This is an archived blog post from The Acorn.
Dilip D’Souza disagrees with the view that ““projection of power is necessary to create the conditions for human development through trade and culture”. He cites a small sample of countries that, according to him, have succeeded in spite of not projecting power.
According to Dilip, these countries are: “Iceland, Singapore, Korea, Norway, Taiwan, Japan and Germany after being devastated in WW2, arguably even Sri Lanka and Bangladesh, Botswana until it was hit by AIDS a decade ago.”
Let’s see if they really meet his own definitions:
Iceland, successful, but member of NATO. NATO, it turns out, is an organisation invented to project power against a neighbouring superpower. Realpolitik suggests that tiny Iceland could hardly ensure the well-being of its people if it did not “hold its own” against the Soviet Union, and since it was too small to do it alone, it joined NATO, for collective security.
Singapore, successful, but not projecting power? It consistently spends over 5% of its GDP on defence, among the highest in the region, has compulsory military service for all adult males, and provides naval bases for the region’s big powers. For good reason: “by holding its own”, its armed forces and strategic partnerships deter adversaries who might interrupt with “ensuring the well-being of its people”. According to one of its founding fathers: “The war-making potential of a small, vigorous, well-educated and highly motivated population should never be underestimated.”
Korea (err, which one?). The successful one that could focus on the development of its own people by “outsourcing” its strategic security to the United States? Or the failed one that concentrated solely on holding its own, but neglected the development of its people? [Note the difference: no one argues that merely holding one’s own is sufficient, rather that it is a necessary condition] Coming under a superpower’s security umbrella, like joining an alliance like NATO, is not a rejection of power projection. Rather it is an acceptance that such arrangements are necessary, at a particular period in time, to “hold one’s own”.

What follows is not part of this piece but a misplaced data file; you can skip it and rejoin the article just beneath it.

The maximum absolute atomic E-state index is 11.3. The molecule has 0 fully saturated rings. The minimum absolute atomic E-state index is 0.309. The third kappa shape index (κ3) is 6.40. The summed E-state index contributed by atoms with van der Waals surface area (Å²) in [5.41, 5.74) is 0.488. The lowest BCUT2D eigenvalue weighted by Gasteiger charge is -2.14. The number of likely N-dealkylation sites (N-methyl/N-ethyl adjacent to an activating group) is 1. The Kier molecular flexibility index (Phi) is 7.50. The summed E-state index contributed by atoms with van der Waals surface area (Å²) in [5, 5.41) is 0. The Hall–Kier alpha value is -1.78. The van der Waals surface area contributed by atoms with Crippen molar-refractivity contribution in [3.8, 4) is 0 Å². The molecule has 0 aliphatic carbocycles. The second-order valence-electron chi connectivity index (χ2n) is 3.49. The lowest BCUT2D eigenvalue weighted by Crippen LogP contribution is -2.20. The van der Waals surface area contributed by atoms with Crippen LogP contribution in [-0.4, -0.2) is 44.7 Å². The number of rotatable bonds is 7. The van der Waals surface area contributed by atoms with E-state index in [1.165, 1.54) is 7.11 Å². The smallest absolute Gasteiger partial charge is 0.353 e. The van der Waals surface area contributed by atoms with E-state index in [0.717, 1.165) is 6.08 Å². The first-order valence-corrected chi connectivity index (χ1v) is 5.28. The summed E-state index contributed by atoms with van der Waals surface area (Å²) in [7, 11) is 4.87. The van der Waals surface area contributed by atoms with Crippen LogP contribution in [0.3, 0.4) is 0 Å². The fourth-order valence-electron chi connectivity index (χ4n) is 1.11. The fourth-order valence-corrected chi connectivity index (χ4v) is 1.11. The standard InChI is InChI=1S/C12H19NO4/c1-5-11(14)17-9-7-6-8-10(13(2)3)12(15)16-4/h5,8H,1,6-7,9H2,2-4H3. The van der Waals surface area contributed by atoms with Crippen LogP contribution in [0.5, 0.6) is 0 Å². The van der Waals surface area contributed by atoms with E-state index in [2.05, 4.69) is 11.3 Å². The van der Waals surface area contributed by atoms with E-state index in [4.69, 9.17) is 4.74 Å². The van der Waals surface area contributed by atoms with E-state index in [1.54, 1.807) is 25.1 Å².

Norway, successful, and like Iceland, a member of NATO.
Taiwan, successful, and like Korea, under the US security umbrella. And if it is not holding its own, why is the People’s Liberation Army not liberating it?
Japan & Germany. After the World War II, both Japan and Germany came under US protection. But the story of Japan and Germany’s rise to the top league of human development hardly started in 1945. It started at least a century earlier.
Sri Lanka and Bangladesh. These, according to Dilip, are examples of success of delivering development and well-being to their people. Really? It is easier to argue—as is commonly done in Colombo and Dhaka—that they owe their failures, at least in part, due to being at the receiving end of Indian hegemony. The Sri Lankan government can’t buy weapons to fight the LTTE without running the risk of rubbing India on the wrong side.
Botswana. That’s one example that proves exactly the opposite of what Dilip would like. It started out with no army at all. It was only after it realised that this provided an invitation to South Africans and Rhodesians to attack that it set up its own armed forces. And how much does Botswana spend on defence? A whopping 8% of its GDP. That’s excluding a security relationship with the United States.
Realpolitik merely suggests that a stable balance of power creates the conditions (of stability and security) that best allow states to pursue their domestic goals. But Dilip confuses the “projection of power” with the aggressive use of military force. Perhaps because he spends only three or four seconds thinking about it.
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